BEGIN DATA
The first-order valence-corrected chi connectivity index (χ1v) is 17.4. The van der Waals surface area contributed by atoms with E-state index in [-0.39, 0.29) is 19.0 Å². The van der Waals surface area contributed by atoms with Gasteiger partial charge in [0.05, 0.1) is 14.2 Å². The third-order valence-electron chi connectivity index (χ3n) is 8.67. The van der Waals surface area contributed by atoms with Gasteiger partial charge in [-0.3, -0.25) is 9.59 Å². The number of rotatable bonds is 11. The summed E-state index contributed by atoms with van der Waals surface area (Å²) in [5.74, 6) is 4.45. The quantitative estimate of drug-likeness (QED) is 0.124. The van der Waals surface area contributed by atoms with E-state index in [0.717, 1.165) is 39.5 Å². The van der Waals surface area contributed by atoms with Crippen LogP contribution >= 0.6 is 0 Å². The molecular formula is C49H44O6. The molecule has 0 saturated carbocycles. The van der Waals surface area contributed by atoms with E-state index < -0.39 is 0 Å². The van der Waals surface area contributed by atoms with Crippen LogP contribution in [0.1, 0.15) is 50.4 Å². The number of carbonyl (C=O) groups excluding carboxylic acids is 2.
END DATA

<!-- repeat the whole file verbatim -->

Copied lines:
The first-order valence-corrected chi connectivity index (χ1v) is 17.4. The van der Waals surface area contributed by atoms with E-state index in [-0.39, 0.29) is 19.0 Å². The van der Waals surface area contributed by atoms with Gasteiger partial charge in [0.05, 0.1) is 14.2 Å². The third-order valence-electron chi connectivity index (χ3n) is 8.67. The van der Waals surface area contributed by atoms with Gasteiger partial charge in [-0.3, -0.25) is 9.59 Å². The number of rotatable bonds is 11. The summed E-state index contributed by atoms with van der Waals surface area (Å²) in [5.74, 6) is 4.45. The quantitative estimate of drug-likeness (QED) is 0.124. The van der Waals surface area contributed by atoms with E-state index in [0.717, 1.165) is 39.5 Å². The van der Waals surface area contributed by atoms with Crippen LogP contribution >= 0.6 is 0 Å². The molecular formula is C49H44O6. The molecule has 0 saturated carbocycles. The van der Waals surface area contributed by atoms with E-state index < -0.39 is 0 Å². The van der Waals surface area contributed by atoms with Crippen LogP contribution in [0.1, 0.15) is 50.4 Å². The number of carbonyl (C=O) groups excluding carboxylic acids is 2.